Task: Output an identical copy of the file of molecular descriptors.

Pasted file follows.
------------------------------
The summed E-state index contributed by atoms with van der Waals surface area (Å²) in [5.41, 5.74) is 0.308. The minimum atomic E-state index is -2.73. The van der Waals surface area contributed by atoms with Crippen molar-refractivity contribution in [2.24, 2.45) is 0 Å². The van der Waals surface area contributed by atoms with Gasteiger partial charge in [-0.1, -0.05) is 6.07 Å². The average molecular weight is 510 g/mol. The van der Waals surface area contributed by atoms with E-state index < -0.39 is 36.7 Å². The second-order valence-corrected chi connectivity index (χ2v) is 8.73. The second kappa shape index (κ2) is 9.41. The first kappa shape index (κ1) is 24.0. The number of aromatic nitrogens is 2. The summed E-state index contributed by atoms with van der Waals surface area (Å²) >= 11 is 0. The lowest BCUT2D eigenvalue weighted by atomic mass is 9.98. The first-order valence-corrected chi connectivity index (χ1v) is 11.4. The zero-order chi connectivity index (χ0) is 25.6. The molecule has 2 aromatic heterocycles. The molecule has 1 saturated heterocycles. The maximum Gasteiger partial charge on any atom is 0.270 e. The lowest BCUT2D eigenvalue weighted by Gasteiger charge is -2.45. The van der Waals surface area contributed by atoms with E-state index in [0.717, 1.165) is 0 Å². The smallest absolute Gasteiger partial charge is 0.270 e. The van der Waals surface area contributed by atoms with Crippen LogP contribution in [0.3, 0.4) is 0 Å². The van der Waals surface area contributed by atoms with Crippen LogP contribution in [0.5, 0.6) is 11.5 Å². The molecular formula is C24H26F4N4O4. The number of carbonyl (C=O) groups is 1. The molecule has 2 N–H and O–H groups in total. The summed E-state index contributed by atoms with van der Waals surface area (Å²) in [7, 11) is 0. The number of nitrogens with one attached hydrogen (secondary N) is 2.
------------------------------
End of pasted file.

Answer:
The summed E-state index contributed by atoms with van der Waals surface area (Å²) in [5.41, 5.74) is 0.308. The minimum atomic E-state index is -2.73. The van der Waals surface area contributed by atoms with Crippen molar-refractivity contribution in [2.24, 2.45) is 0 Å². The van der Waals surface area contributed by atoms with Gasteiger partial charge in [-0.1, -0.05) is 6.07 Å². The average molecular weight is 510 g/mol. The van der Waals surface area contributed by atoms with E-state index < -0.39 is 36.7 Å². The second-order valence-corrected chi connectivity index (χ2v) is 8.73. The second kappa shape index (κ2) is 9.41. The first kappa shape index (κ1) is 24.0. The number of aromatic nitrogens is 2. The summed E-state index contributed by atoms with van der Waals surface area (Å²) >= 11 is 0. The lowest BCUT2D eigenvalue weighted by atomic mass is 9.98. The first-order valence-corrected chi connectivity index (χ1v) is 11.4. The zero-order chi connectivity index (χ0) is 25.6. The molecule has 2 aromatic heterocycles. The molecule has 1 saturated heterocycles. The maximum Gasteiger partial charge on any atom is 0.270 e. The lowest BCUT2D eigenvalue weighted by Gasteiger charge is -2.45. The van der Waals surface area contributed by atoms with E-state index in [0.717, 1.165) is 0 Å². The smallest absolute Gasteiger partial charge is 0.270 e. The van der Waals surface area contributed by atoms with Crippen LogP contribution in [0.3, 0.4) is 0 Å². The van der Waals surface area contributed by atoms with Crippen LogP contribution in [0.5, 0.6) is 11.5 Å². The molecular formula is C24H26F4N4O4. The number of carbonyl (C=O) groups is 1. The molecule has 2 N–H and O–H groups in total. The summed E-state index contributed by atoms with van der Waals surface area (Å²) in [7, 11) is 0. The number of nitrogens with one attached hydrogen (secondary N) is 2.